The current Saudi leadership has asked the Trump Administration to cease US air refueling support to the their coalition fighting in the Yemeni civil war. Our support to the Saudi coalition under the name Operation Yukon Journey came to a halt after US voiced concerns about how the Saudi and United Arab Emirates coalition’s conduct during the air campaign. The halt also comes on the heels of allegations Crown Prince Salman may have been involved in the assassination of dissident journalist Jamal Khashoggi.
The target of the Saudi coalition are the Shia aligned Houthi Rebels, led by Abdul-Malek Al-Houthi.
Saudi and UAE began an air campaign in 2015 to reinstall the sunni leader Abedrabbo Mansour Hadi who was removed from power is Sana’a. The Houthi Rebels are supported by the Iran regime with arms to include SCUD type theater ballistic missiles.
The civil war has created one of the world’s worst humanitarian crisis as the Yemeni ports have changed hands several times during the civil war. More than 23 million people, two-thirds of Yemen’s population, now rely on aid to survive and 13 million could die from famine, according to the United Nations.
Here’s the “so what” of Operation Yukon Journey…
The Saudis are involved in a proxy war with Iran. So is the US in Syria and Iraq. The Iran regime of Supreme Leader Ayatollah Ali Khamenei currently fights on four fronts. Khanenei’s goal is Sharia Law throughout the region and the world. Saudi Arabia’s Sunni muslims are trying to stop that from happening as is the US in Syria. But the Iranian Shias have the advantage as Iran’s Hezbollah militias support the Houthis in Yemen.
Iran’s military support to the Houthis has included ballistic missiles, which they fired against Saudi Arabia’s capital of Riyadh and southern large city of Khamis Mushayt and King Khalid Air Base. American-made Patriot missiles ringing Riyadh and Khamis have engaged numerous Houthi SCUDs over the three year civil war.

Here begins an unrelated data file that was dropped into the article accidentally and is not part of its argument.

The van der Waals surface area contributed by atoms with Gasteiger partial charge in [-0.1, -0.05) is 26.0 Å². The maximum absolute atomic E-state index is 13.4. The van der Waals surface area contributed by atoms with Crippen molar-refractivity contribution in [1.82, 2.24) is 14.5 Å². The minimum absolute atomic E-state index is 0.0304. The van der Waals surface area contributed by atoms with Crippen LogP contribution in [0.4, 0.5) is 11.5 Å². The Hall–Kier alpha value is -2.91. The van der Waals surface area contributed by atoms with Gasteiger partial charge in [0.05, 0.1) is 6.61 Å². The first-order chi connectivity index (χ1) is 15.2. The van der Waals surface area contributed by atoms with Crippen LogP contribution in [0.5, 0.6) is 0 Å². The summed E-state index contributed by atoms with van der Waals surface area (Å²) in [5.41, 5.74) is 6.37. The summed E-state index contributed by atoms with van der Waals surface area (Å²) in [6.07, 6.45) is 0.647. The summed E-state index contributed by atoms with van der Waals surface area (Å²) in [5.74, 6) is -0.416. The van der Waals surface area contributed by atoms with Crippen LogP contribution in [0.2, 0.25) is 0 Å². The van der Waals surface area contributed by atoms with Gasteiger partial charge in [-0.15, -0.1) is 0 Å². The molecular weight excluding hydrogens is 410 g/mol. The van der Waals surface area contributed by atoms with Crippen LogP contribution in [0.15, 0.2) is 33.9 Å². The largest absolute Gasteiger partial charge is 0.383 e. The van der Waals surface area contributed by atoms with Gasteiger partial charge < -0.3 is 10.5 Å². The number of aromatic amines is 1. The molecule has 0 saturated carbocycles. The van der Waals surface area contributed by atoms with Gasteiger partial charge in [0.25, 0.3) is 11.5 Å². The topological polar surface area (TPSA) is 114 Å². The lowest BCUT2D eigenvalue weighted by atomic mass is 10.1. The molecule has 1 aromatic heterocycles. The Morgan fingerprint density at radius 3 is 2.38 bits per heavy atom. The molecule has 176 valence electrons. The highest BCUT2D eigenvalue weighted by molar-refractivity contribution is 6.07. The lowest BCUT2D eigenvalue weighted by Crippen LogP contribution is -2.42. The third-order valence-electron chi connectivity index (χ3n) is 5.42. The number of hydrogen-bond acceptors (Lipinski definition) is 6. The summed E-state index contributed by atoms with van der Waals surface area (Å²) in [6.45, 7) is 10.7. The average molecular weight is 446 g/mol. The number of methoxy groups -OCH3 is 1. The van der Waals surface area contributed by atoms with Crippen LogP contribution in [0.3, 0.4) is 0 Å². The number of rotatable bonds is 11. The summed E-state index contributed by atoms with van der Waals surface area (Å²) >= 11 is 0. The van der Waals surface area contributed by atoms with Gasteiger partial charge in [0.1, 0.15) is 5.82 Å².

As the US coalition learned during the First Gulf War, hunting Saddam’s SCUD ballistic missiles requires a big net of airplanes which must remain airborne for long periods of time. Air refueling extends the range, increases the payload, and stretches the endurance of airborne aircraft. The US Air Force has the largest fleet of tanker aircraft, 414 KC-135s and 59 KC-10s. The Royal Saudi Air Force has 26 and the UAE 3. The Royal Saudi Air Force operates a version of the US Air Force F-15E Strike Eagle, a very capable fighter bomber. Loaded down with 8-12 bombs, a Strike Eagle consumes 12,000 pounds an hour at tactical speeds. A four-ship formation of F-15Es will consume 144,000 pounds of fuel during a typical three hour long tasking. Multiply 144,000 by a 24 hour day means 1,152,000 pounds of fuel, or 177,230 gallons. An American family uses 1010 gallons a year so Mom can operate the minivan for 175 years on what the F-15Es will use in a day. Now do you understand why air refueling support is so important?
Air refueling support may not seem like a big deal to most US citizens but when you run some numbers we used during the planning of both Iraq wars and compare it to the number of tankers Saudi and UAE have in their tanker fleet, the loss of US tanker support actually limits their ability to run an effective air campaign. And the Iranian regime marches on extending their influence across the Middle East.